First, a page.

Of all the frightening moments in parenthood, few match the first time you realize your child has a fever (okay, maybe the first time she drives a car). There is just something about that warm little forehead that seems wrong. But are fevers really a cause for alarm, or are they just a normal part of getting sick? The answer depends on three things: the child’s age, the height of the temperature, and the timing of the fever.
The next thing we want to know is how high the temperature is. As a general rule, if a child’s temperature is over 104° F we like to check her out within 24 hours to see if we can determine the cause of the fever. When it’s over 105° F, we like to see children even sooner, even if that means going to an urgent care center or emergency department. That’s not because the fever itself is dangerous to the child; it’s not (more on that in a moment). It’s simply because higher fevers sometimes make us worry about more serious types of infections. That said, even very high fevers most often result from harmless viral infections.
Next we want to know how long the fever has lasted. As a general rule, many viral illnesses will produce 1-3 days of fever early in the infection. Fevers that last four or more days or that begin several days into a cold are more likely to indicate bacterial infections like ear infections or pneumonia, so your child’s doctor is probably going to want to see her at that point.
Bottom line: if you’re worried your child seems unusually ill, it’s never wrong to seek care!
Fevers may accompany other conditions for which a call to the doctor is quite urgent, regardless of the child’s temperature. If your child has breathing difficulty, chest pain, or wheezing, it’s time to seek care. Confusion, seizures, or severe and unexplained pain or fussiness should also prompt a call, possibly to emergency medical services (EMS). Neck stiffness, severe headache, repeated vomiting, or severe diarrhea are always concerning. Bottom line: if you’re worried your child seems unusually ill, it’s never wrong to seek care!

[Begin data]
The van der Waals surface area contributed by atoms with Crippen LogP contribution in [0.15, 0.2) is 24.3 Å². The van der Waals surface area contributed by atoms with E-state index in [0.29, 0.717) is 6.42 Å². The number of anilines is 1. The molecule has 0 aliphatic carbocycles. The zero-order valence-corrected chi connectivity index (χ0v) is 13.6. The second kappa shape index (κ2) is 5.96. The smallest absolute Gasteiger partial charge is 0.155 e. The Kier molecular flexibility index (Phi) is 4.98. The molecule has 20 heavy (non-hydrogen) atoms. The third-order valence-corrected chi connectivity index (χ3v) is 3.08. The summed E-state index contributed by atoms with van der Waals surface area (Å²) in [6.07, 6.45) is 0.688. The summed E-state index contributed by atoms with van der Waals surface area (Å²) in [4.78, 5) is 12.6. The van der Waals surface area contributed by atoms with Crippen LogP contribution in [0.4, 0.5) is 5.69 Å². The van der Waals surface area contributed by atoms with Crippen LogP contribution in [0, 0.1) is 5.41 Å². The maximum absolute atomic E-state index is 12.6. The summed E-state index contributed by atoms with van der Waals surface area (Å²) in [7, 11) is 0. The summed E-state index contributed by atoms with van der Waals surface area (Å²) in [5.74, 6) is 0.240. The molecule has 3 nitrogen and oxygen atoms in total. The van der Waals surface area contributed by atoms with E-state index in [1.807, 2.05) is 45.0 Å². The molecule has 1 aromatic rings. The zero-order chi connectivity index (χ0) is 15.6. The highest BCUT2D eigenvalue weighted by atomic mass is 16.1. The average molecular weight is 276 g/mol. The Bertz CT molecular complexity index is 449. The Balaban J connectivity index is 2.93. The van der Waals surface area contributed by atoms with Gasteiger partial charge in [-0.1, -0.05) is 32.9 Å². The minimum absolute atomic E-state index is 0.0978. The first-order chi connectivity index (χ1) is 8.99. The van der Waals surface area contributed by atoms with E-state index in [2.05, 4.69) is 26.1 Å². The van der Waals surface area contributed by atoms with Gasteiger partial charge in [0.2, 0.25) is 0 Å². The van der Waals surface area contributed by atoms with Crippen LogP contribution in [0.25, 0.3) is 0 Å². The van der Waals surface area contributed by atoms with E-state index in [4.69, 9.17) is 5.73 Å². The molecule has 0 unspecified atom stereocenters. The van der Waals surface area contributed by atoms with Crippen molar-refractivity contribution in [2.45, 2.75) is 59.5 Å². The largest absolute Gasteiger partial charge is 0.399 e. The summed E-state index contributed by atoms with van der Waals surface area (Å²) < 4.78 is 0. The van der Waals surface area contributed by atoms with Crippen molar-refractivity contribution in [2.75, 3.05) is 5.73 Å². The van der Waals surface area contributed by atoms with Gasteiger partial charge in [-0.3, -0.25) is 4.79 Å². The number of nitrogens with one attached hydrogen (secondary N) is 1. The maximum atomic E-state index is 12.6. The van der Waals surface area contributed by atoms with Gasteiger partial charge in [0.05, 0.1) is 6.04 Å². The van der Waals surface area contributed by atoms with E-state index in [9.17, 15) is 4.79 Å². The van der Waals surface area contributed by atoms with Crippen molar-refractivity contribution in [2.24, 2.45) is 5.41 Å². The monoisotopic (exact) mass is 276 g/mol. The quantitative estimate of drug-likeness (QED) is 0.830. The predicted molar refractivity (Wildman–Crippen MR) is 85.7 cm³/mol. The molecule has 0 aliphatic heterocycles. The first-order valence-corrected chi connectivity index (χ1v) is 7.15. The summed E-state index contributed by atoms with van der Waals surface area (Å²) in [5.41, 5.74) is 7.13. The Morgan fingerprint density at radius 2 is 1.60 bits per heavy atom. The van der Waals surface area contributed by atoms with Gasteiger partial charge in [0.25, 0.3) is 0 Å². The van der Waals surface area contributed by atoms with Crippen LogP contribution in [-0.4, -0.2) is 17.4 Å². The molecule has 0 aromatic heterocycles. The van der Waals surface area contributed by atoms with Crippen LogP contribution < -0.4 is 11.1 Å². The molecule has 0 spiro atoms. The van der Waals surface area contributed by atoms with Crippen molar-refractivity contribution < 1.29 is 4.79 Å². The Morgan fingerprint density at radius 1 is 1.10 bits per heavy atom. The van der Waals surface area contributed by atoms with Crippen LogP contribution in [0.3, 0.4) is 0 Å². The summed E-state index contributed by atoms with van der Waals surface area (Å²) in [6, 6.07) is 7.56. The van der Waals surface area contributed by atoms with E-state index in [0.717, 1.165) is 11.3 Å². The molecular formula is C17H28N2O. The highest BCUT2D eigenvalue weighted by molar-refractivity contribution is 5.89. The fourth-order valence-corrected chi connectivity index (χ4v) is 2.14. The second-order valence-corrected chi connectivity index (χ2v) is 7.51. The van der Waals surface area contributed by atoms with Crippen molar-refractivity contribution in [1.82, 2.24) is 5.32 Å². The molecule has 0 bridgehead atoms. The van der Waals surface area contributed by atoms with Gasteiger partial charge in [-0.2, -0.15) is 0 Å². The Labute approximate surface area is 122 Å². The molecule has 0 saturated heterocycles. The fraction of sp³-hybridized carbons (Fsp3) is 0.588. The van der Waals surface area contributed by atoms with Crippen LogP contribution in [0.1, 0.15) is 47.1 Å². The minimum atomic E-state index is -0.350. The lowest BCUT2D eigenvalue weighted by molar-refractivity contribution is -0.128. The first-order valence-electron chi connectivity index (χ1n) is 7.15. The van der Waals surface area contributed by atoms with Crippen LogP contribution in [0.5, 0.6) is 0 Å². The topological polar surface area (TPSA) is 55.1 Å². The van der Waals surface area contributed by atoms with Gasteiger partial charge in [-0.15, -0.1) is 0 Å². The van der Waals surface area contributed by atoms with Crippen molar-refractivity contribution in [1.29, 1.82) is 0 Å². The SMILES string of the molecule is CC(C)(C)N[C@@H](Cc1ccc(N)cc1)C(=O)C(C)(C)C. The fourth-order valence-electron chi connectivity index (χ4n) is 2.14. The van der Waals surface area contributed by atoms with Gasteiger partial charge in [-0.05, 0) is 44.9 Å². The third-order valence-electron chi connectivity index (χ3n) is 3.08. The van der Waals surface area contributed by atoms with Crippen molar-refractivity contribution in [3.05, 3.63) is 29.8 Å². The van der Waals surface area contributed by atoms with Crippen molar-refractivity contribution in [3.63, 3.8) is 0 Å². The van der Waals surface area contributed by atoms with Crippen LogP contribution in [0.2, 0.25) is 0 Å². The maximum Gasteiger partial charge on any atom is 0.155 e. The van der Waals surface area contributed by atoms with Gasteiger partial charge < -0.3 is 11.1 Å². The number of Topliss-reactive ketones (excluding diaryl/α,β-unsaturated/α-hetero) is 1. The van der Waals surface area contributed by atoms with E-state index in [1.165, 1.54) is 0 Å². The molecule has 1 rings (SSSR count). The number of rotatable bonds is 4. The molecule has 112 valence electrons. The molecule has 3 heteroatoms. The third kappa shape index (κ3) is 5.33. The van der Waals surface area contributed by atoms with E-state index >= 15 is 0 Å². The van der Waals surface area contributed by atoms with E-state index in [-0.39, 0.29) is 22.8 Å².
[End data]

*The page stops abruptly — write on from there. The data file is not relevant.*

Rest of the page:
Know that fevers go up and down naturally as the levels of our bodies’ stress hormone (cortisol) rise and fall. We see parents all the time who are afraid that if their child doesn’t have a fever at the moment of the office visit we won’t take them seriously. Don’t worry: we know that fevers occur most often in the early morning hours and again in the early afternoon.
Many parents worry that fever will somehow harm their child, possibly causing brain damage. You can relax! This cannot and does not happen. The body’s core temperature has to get up to around 108° F in order to cause damage, and fevers arising from illness cannot get this high. Temperatures like these may arise when children are locked in hot cars or when athletes are forced to exercise in warm weather without adequate hydration.
Febrile seizures are scary as all get-out for a parent, but they are generally harmless. They sometimes accompany fevers in children between the ages of six months and five years. If your child has a febrile seizure that lasts more than fifteen minutes, call EMS, otherwise call her doctor when it’s over. Febrile seizures can occur just as easily with low fevers as with high ones, and aggressively treating children with fever-reducing medicines or tepid baths doesn’t make them any less likely to occur.
Dr. Hill is a paid spokesman for PediaCare®, a brand of Prestige Brands, Inc. or its affiliate (Prestige). The content of his posts represents his own thoughts and opinions. Such content is merely informational and is not intended as medical advice. If readers require medical advice or have particular medical needs for themselves or anyone else, they should consult a doctor or other appropriate medical professional.